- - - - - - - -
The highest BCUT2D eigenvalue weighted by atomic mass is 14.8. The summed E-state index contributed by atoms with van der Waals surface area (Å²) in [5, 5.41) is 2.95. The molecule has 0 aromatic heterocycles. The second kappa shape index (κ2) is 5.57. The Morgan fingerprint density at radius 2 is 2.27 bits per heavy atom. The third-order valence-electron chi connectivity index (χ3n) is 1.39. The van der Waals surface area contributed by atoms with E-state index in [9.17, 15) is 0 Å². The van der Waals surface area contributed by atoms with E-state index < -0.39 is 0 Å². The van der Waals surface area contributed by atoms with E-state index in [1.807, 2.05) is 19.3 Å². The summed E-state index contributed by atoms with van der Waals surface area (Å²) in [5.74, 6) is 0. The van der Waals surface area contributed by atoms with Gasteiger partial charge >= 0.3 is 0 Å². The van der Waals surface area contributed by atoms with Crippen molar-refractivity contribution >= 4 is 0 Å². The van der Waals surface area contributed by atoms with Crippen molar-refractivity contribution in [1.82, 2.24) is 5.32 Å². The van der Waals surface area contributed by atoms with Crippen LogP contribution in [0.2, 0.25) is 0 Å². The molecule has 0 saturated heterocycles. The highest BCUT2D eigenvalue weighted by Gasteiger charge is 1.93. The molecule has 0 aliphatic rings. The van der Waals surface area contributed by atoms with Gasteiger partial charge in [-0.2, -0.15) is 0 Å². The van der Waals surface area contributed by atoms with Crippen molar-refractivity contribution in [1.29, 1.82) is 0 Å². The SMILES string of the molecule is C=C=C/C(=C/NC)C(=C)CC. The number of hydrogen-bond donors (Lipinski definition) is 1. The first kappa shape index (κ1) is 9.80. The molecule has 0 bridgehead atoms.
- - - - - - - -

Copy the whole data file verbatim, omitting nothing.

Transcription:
The highest BCUT2D eigenvalue weighted by atomic mass is 14.8. The summed E-state index contributed by atoms with van der Waals surface area (Å²) in [5, 5.41) is 2.95. The molecule has 0 aromatic heterocycles. The second kappa shape index (κ2) is 5.57. The Morgan fingerprint density at radius 2 is 2.27 bits per heavy atom. The third-order valence-electron chi connectivity index (χ3n) is 1.39. The van der Waals surface area contributed by atoms with E-state index in [9.17, 15) is 0 Å². The van der Waals surface area contributed by atoms with E-state index < -0.39 is 0 Å². The van der Waals surface area contributed by atoms with E-state index in [1.807, 2.05) is 19.3 Å². The summed E-state index contributed by atoms with van der Waals surface area (Å²) in [5.74, 6) is 0. The van der Waals surface area contributed by atoms with Gasteiger partial charge >= 0.3 is 0 Å². The van der Waals surface area contributed by atoms with Crippen molar-refractivity contribution >= 4 is 0 Å². The van der Waals surface area contributed by atoms with Crippen molar-refractivity contribution in [1.82, 2.24) is 5.32 Å². The van der Waals surface area contributed by atoms with Crippen LogP contribution in [0.2, 0.25) is 0 Å². The molecule has 0 saturated heterocycles. The highest BCUT2D eigenvalue weighted by Gasteiger charge is 1.93. The molecule has 0 aliphatic rings. The van der Waals surface area contributed by atoms with Gasteiger partial charge in [-0.2, -0.15) is 0 Å². The van der Waals surface area contributed by atoms with Crippen molar-refractivity contribution in [1.29, 1.82) is 0 Å². The SMILES string of the molecule is C=C=C/C(=C/NC)C(=C)CC. The number of hydrogen-bond donors (Lipinski definition) is 1. The first kappa shape index (κ1) is 9.80. The molecule has 0 bridgehead atoms.